Personal pages tend to show up more in news feeds than business pages, but that could indeed be influenced by your audience. If they are not liking, commenting, and sharing, then it is little wonder the organic reach goes down.

You don’t have to post business related posts all of the time. You can include funny and interesting articles, and anything which projects who you are as a person. You do need to be careful when posting news stories because the prevalence of fake news can do you more harm than good, and allegedly can influence people to elect the wrong or right leaders. I’m staying well out of that one.

The frequency of posting seems to be something we all battle with. How many times should you post?

Despite what everyone has been saying for what seems forever, post frequently. Posting 4-6 times a day seems to be the frequency most people suggest but as long as you are posting great content, more posts mean that there is more chance of a bite. As a minimum, you need to post at least twice per day.

Exclusive content just to up the ante a little here. Facebook likes exclusive content that users won’t find on any other platform. No idea how they can tell if a post is exclusive to Facebook, but no doubt their algorithm has an idea.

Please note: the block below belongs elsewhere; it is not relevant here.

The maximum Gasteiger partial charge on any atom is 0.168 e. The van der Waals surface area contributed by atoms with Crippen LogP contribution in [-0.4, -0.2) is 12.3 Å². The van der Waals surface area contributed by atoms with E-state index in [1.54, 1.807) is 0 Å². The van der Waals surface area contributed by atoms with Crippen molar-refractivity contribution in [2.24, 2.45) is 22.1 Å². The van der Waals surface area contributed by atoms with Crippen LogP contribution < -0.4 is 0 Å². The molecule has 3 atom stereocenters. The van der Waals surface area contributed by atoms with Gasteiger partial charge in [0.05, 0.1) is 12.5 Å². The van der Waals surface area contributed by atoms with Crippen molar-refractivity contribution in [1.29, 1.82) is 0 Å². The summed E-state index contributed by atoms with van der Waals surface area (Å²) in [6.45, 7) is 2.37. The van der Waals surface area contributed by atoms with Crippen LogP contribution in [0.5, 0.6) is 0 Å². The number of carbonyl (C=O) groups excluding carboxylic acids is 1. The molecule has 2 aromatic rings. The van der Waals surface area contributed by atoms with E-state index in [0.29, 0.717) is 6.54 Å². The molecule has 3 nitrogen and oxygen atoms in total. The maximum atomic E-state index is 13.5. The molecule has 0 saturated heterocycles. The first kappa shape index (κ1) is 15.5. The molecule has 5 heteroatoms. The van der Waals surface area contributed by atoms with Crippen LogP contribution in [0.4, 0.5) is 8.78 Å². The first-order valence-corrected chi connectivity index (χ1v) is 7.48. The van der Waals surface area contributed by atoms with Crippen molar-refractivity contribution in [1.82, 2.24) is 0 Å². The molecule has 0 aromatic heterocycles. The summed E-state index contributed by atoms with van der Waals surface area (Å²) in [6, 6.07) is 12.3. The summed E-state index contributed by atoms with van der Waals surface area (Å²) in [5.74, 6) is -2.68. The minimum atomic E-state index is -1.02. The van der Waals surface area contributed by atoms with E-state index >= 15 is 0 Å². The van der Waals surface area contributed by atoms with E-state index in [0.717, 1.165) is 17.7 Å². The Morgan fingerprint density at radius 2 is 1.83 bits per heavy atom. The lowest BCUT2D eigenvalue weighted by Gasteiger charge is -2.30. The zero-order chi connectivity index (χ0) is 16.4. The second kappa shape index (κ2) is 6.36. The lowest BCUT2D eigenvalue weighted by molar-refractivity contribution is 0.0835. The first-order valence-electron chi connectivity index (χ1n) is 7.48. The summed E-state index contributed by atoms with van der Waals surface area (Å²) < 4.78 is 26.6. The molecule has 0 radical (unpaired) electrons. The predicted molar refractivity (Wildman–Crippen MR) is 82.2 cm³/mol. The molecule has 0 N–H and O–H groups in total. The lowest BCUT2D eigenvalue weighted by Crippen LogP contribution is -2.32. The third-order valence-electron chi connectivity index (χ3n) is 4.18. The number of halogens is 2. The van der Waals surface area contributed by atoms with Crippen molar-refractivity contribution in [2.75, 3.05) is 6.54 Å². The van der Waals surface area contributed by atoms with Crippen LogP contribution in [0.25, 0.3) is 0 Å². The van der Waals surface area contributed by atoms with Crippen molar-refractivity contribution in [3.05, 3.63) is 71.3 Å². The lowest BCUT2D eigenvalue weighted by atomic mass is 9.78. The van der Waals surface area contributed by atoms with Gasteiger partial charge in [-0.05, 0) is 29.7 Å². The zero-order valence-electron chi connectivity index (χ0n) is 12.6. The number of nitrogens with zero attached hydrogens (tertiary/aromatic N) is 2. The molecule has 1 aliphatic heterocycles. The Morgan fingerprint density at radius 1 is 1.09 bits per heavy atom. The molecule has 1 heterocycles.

Image and video posts always do better on Facebook than regular text posts. Sharing video is great as long as the content is relevant to your stream. You can also share your Pinterest and Instagram photos on Facebook, but for the love of a Cyber God, please do not ever send me a request to play Candy Crush Saga or Bingo.

A powerful cover image is important. So many times I have seen artists who forget that the cover image (the banner at the top of the page) is the first thing that people will see. Just as you would with a shop window or gallery window, you need to make it look inviting.


There are lots of interesting things you can post on your business page which will continue to make it relevant.

If you are busy in the studio for long periods then you can keep people informed of your progress. Posting works in progress will get some feedback and will make people become excited about your artwork.

Posting how you are creating the art always gains interest. Often people will have suggestions when you are stuck, and sometimes will help you out with giving your artwork a title or offering suggestions about what to put in the description of the art.

People generally want to help so let them. Let them become a part of the process of creating it, because they are more likely to support and share the finished work if they have a connection to it.

Often we never quite know exactly how long a piece of work will take to complete. I started a new work three weeks ago and still need at least three or four more days on it to complete it. If you have an idea of how long people will need to wait then let them know.